One of the criticisms of modern life that I find fascinating is information overload. We all tend to be searching for something, and yet despite the overabundance of options set forth on the heaping table of life, many cannot find what truly sates their appetites. Some of this difficulty derives from not knowing what we really need, and some from just an inability to process so many options. Cable television is the classic cliche for this information explosion.

So is seems only natural that the solution to this dilemma is a facilitation of the “search” process. We see this in self-help books, t.v. guides, and various other traditional analog search tools. Of course, another criticism of modern life is its unquenchable thirst for speedy results. Long gone are the days when 6 to 8 weeks, or even just one week, was an acceptable period for delivery of a package, and now instant messaging is even replacing e-mail because of our need for instant gratification. This rapid turnaround has always been appreciated in the business world, as time is money, but just how compatible with the mundane realities of life can this process become? FedEx is nice for getting birthday gifts to loved ones within a day’s time, but can there ever be the equivalent of FedEx for delivering customized, detailed answers to business and personal inquiries? “Get your answer in under a minute or your next one is free!” seems to pop into my mind. The concept of the search engine tried to fill this niche, but as anyone who has used Google before knows, what you want only occasionally pops up on the first sweep. Language is just too ambiguous most of the time.

The initial promise of the digital revolution was fast and efficient access to all sorts of information. Indeed, information itself became capital, it became the building block of industries. However, to the disappointment and stark reality of many, our world is not always suited for easy and rapid digitization. Some fields, like radio, fit snugly into a new digital format, but the real nuances of life, slang, connotation, inferred references, and “reading between the lines” just don’t readily conform to digital processing. Put some XML tags on these things, and yes, perhaps the data can be manipulated, but what is really needed is a tool that “tags” real life, a tool that captures connotations without the user having to mark up his or her e-mail, or work report, or movie review. This in simplified terms is the goal of IBM’s new WebFountain tool aimed at breaching the barrier of machine understanding.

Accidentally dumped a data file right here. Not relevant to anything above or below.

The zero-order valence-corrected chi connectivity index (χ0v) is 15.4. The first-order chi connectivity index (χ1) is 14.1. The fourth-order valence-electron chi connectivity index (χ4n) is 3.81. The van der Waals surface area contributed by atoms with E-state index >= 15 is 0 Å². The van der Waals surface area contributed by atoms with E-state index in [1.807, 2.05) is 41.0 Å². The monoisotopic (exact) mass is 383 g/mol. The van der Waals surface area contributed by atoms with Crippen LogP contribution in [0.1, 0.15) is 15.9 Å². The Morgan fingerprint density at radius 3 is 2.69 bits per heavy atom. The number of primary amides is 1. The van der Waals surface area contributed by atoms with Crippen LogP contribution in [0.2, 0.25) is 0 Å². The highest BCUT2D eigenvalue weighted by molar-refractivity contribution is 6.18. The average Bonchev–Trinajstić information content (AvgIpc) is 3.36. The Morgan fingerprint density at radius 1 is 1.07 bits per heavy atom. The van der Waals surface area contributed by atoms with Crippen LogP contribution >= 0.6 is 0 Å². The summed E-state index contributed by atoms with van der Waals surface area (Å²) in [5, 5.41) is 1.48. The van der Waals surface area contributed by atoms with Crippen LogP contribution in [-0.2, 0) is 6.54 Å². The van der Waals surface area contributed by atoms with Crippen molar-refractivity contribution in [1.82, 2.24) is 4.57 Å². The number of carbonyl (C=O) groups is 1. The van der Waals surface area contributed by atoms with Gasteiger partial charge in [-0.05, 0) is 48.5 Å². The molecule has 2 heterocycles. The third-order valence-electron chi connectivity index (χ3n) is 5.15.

Whoever successfully bridges that divide will indeed be counted among the next victors of the digital age. The OS battles, even the battles for control over access and navigation of the Internet itself, are over. The real fight remains over the “digital high ground”, that ability to look out over the entire Internet, a digitized landscape of ideas and rumors and wonderful data hidden in the weeds, and see where there are breaks in the lines, and where opportunities exist to be acted upon. So far, few have been able to commit the needed resources to take the digital high ground. IBM seems to be near the verge of success, with beta testing of its WebFountain tool in progress, but even Big Blue admits that it faced huge monetary and server demands to get to its current level.

This is an intriguing aspect of the whole battle for domination of the “search” field in the next decade. Is it really just a huge math problem, the sorting and manipulating of unfathomable amounts of data gleaned daily from the ever expanding Internet and stored on servers, or is there really some algorithm that can accurately mimic human intuition and thought processes? In either case, majority control of such a tool in the hands of IBM smacks of the potential for sci-fi levels of societal control. People are worried that Google and its methods for ranking websites have shackled the true value of the Internet. Grokker2 and Nutch are examples of those opposed to search engine monopolies, but this process of structuring previously unordered heaps of information available on the Internet poses serious challenges not just to the very infrastructure of the net itself, but of how we begin to blend the digital and the analog.

When the laws of the digital realm start influencing the methods with which humans operate on a regular basis, then we know that a new revolution is on. Just as the very concept of “windows” and “folders” and “mousing” forever transformed the collective concept of what it means to use a computer, so too will the process of enabling computers to search for information in a manner consistent with human thought patterns forever change our concept of “searching”. WebFountain and its promise of facile collection and analysis of unstructured data is one step closer to that goal of being able to ask in plain English a question to our computers and receive an answer that we would expect from another human.

I can’t help but remember a prescient scene from Snow White starting, “Mirror, mirror, on the wall…”.